Leica's Latest Is a Beautiful Black and White Machine That'll Cost Ya $6,000

Illustration for article titled Leicas Latest Is a Beautiful Black and White Machine Thatll Cost Ya $6,000
Image: Leica

You don’t need to buy a Leica to get professional-level photos. It certainly won’t hurt, but a Leica is an object that tells the world you are either quite serious, have a ton of cash to burn, or a little bit of both. So, if you’re going to buy a Leica, why not buy a weird Leica?

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On Tuesday, Leica announced the launch of its first autofocus Monochrom camera. The company has previously offered cameras that exclusively shoot black and white in its manual M-series, but it’s now bringing a dedicated monochrome sensor to its Q2 line of compact cams. If you like the Q2 body standard and features, they’re all here except for the signature red logo—it’s a monochrome camera inside and out.

The 47-megapixel full-frame sensor in the Q2 Monochrom has been tuned to capture more detail in a black-and-white image than its color-focused counterparts. Leica says it has an ISO range of 100-100,000, while the color model tops out at ISO 50,000. But Leica insists that this isn’t about comparing apples to apples, rather the Monochrom sensor is a total redesign, and, in turn, it’ll cost you around $6,000—a bit more than a color Q2.

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Illustration for article titled Leicas Latest Is a Beautiful Black and White Machine Thatll Cost Ya $6,000
Screenshot: Leica

In addition to its body and autofocus capabilities (less than .15 seconds), the Q2 Monochrom sets itself apart from the M series in that it includes the ability to shoot 4K video at 30 or 24 FPS. Further specs include a fixed 28mm f/1.7 lens, a 3.68-megapixel OLED viewfinder, Bluetooth LE for connecting to a smartphone, an IP52 weather-resistance rating, and the ability to capture up to 13 stops of light. The fixed lens also has the ability to switch to macro mode, giving users a close focus distance of 17 cm.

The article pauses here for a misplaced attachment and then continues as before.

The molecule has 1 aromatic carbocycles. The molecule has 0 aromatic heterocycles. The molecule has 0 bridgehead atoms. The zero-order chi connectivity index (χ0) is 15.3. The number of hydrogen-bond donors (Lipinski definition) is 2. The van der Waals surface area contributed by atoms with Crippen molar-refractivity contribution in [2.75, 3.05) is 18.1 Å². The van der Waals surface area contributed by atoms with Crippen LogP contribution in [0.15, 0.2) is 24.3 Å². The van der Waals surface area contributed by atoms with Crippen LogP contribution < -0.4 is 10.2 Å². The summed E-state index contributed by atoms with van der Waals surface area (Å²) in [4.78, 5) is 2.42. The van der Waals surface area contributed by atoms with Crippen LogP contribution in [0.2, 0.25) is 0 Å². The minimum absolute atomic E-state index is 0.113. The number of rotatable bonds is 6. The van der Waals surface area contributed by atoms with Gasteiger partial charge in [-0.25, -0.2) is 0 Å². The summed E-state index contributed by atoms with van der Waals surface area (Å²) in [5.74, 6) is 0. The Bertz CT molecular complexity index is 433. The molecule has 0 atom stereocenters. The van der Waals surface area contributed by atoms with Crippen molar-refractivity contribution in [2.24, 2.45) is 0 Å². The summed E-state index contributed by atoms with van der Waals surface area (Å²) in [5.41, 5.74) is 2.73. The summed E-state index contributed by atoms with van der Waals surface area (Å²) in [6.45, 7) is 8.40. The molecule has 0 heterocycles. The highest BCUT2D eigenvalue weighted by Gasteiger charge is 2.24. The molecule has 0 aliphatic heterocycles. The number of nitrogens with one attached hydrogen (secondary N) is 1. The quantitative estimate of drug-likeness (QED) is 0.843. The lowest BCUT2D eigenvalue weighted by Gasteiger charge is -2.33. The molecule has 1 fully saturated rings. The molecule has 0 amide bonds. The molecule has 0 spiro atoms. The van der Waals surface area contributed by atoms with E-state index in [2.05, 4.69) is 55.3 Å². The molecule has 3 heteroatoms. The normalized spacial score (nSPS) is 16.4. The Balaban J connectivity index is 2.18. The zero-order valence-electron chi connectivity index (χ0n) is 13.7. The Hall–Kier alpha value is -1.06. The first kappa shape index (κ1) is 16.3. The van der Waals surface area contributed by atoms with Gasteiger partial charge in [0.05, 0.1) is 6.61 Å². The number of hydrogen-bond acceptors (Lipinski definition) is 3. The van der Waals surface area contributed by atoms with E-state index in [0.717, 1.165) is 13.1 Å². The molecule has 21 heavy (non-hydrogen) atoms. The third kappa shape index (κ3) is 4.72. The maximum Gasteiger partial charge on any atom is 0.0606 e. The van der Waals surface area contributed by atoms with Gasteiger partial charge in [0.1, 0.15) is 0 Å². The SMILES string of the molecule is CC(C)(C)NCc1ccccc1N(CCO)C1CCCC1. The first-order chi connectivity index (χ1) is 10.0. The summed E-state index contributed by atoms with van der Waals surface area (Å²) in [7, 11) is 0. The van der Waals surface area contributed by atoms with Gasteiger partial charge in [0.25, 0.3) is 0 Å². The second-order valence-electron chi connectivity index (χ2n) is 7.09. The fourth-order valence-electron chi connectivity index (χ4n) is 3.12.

The audience for this camera is tiny. If you’re a professional, you don’t need me to tell you if it’s what you’re looking for—check out the specs for yourself. Anyone looking to get into high-end photography would get a comparable and more versatile camera at a cheaper price with Sony’s A7S III. But beginners with money to burn could benefit from being forced to focus on black and white composition as they get acquainted with the finer points of the craft, and having the autofocus option also makes it a little friendlier for newbs.

Versatility isn’t everything, and there’s something very satisfying about ogling a dedicated tool for a specific job that is finely crafted and costs an obscene amount of money.

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DISCUSSION

AbrahamDonne
AbrahamDonne

Anyone looking to get into high-end photography would get a comparable and more versatile camera at a cheaper price with Sony’s A7S III.

The A7sIII looks to be a killer, but it’s very much a video-centric camera. At 12 mp, there’s very little room for cropping. It’s really a filmmaker’s camera. I mean, you CAN use it as a photography camera, and it will produce beautiful images; however, if we’re looking for versatility, I’d be much quicker to recommend the plain-Jane Sony A7III, which has a meaningfully-higher MP count and stunningly sharp oversampled 4k. You save a lot of money while getting significantly more flexibility with how you take photos.

In the same price range, there is also the Canon EOS R6 or the Nikon z5 and z6II. Personally, I like the Sony best, but anyone interested in seriously getting into photography would be well-served by any of those camera. Plus, they’re all a fraction of the price of the Leica or the A7SIII.

The sub-$2000 price point for full frame mirrorless is getting crowded. A couple years ago, Sony owned it. Now, Nikon and Canon are really fighting to muscle in, realizing that they’re late to the game, and the competition means better, more affordable cameras for all of us. This is a good time to be getting into photography. Your dollar goes a lot further today than it did even a few years ago.